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Disclaimer

This is not advice. Items herein are general comments only and do not constitute or convey advice per se. The information contained in these articles is for guidance only and should not be relied upon without obtaining professional advice having regard to your direct circumstances.

 

Recognising the signs of trouble

Businesses with effective account and credit control systems are more likely to detect a deterioration in their business operations than those without such feedback loops.

When a business goes out of business it’s easy to look back with the benefit of hindsight and see where things began to go wrong. It’s not so easy when you’re in the throes of your day-to-day work to see the warning signs that, if ignored, could send a death knell for your business.

However these warning signs do exist and they can be identified if you know what to look for. The good news is that if you’re on the lookout for problems, you stand a good chance of being able to do something to fix them in time to get your business back on track to success.

One key warning sign of things going pear-shaped is in the area of your business financials. In many cases businesses in trouble simple don’t have the financial data available that tells management that there are problems. Reports are delayed or the finances are in such array that reports can’t be created accurately in a timely manner.

While it’s tempting to think of “book work” as being behind the scenes and not the “real work” of the business, often times getting the book work up-to-date will give you the tools to identify and isolate problem areas. For example, a cashflow report might alert you to problems in meeting your day-to-day obligations such as creditors, wages and taxes. A creditor report will tell you if, in addition to financing your business’ debts, you’re carrying your creditors’ debts too.

Other reports let you benchmark your business against others in your industry. These reports give you comparisons so you can see how your business stacks up in key areas and so you can identify where you’re carrying more debt, where your margins are lower or where your business is over- or undercapitalised in comparison with similar businesses.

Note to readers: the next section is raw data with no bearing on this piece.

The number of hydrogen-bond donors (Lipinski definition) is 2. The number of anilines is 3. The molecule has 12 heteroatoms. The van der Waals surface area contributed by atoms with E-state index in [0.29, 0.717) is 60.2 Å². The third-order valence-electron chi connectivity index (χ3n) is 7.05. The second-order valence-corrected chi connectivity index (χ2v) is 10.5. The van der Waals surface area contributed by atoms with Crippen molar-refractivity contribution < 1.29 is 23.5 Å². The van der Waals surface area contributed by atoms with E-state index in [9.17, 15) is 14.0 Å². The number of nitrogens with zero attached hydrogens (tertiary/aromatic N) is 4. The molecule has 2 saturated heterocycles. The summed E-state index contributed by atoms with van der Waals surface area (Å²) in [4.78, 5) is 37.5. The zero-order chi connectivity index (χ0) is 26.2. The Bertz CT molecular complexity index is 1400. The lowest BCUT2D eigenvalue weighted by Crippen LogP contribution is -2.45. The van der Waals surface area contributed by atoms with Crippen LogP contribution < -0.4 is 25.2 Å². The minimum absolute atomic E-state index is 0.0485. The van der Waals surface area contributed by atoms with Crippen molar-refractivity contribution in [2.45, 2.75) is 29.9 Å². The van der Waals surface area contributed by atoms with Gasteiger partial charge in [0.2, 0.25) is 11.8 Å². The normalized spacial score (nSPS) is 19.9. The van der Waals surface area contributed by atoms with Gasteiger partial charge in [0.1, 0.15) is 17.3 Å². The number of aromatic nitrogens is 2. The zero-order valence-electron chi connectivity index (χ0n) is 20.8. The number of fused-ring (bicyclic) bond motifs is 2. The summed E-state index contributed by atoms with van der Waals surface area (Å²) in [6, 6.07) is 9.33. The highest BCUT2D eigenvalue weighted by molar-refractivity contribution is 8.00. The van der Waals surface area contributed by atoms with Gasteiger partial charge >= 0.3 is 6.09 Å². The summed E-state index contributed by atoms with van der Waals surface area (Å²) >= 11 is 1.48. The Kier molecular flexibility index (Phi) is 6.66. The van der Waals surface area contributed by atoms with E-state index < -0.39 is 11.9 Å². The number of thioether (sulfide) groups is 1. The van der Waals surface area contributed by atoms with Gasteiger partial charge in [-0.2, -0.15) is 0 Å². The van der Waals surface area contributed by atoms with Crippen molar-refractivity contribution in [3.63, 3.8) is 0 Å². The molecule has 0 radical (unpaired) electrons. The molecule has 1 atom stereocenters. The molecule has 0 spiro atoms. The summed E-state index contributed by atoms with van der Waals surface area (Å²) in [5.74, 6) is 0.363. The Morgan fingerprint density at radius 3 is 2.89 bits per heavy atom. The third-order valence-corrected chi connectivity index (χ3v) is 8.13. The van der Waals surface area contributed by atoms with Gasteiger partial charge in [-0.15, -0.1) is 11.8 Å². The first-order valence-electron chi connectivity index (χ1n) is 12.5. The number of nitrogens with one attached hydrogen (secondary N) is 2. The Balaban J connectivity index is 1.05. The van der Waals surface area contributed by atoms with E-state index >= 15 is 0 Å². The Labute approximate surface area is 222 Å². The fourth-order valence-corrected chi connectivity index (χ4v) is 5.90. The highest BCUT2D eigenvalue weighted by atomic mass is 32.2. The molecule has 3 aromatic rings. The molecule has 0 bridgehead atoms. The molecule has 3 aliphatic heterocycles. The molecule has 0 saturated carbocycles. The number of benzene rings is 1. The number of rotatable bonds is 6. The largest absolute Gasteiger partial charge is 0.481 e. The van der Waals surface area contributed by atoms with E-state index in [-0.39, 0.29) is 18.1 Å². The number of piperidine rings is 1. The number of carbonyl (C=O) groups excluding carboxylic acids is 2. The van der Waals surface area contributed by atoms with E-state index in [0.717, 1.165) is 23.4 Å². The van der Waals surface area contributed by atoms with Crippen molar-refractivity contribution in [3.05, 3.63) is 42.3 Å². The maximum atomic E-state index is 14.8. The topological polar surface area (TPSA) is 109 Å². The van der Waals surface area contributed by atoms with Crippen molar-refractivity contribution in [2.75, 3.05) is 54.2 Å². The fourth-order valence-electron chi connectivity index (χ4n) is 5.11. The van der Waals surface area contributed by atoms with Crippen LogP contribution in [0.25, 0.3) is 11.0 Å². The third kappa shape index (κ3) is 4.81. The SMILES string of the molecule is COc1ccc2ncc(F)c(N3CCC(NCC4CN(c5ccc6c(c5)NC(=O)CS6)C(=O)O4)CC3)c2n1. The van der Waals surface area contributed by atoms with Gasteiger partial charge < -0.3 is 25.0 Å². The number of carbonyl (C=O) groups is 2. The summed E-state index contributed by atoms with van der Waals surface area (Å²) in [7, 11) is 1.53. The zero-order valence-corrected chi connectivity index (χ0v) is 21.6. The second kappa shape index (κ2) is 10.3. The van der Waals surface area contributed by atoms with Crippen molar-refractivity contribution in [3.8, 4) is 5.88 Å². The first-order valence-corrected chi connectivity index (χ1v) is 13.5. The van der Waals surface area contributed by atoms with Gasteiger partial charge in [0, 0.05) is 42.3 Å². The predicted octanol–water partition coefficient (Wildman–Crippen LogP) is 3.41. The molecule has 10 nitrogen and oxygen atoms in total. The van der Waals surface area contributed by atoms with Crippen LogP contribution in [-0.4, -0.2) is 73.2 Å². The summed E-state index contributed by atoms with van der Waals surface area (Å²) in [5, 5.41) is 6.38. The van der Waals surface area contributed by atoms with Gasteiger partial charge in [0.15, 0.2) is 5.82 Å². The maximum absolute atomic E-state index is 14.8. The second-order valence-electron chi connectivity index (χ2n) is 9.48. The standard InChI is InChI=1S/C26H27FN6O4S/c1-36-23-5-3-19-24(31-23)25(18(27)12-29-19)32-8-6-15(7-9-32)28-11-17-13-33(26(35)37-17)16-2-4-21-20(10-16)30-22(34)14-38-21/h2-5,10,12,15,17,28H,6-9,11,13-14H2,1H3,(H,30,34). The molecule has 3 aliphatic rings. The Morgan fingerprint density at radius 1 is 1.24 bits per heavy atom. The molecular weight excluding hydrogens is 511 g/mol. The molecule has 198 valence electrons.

While opportunities to grow your business might sound heaven sent, business growth can be a double-edged sword. While it’s something to be embraced, it needs to be well managed to be successful. Properly constructed budgets and variance reports used to plan and manage the growth opportunities will help you identify if you’re becoming overextended on borrowings to fund additional plant and equipment, particularly in times of high interest rates.

They will also show you if cash is being continually injected into the business in the form of fresh capital or loans to fund the cost of the growth beyond the business’ ability to service these loans from income that the growth generates.

If your business’ financials are sending out warning signs, the way to see them is to get the finances up to date and to analyse what they’re telling you. The news isn’t all bad and, while we all hope our businesses won’t experience financial difficulties, many successful businesses do encounter periods of financial difficulty. The challenge for management is to recognise there is a problem and to take steps to resolve it before the problem becomes so severe that it cannot be solved. Many businesses, for example, are using debtor financing to convert outstanding receivables into cash needed to meet day-to-day expenses.

Some other signs warning of trouble afoot are triggered by changes to an industry. We live in a world that is constantly changing – new technologies, changes in consumer behaviour and global markets can have an impact on your business. Simply doing business today in the same way as you’ve always done it is no longer a good management technique. Keep alert to warnings that changes are happening in your industry so you can pre-empt problems and take actions to address them before they become insurmountable.

Knowing what the warning signs are and being on the alert for them is a key first step towards steering your business successfully into the future.

Rob Lamers
My Business, November 2008

 


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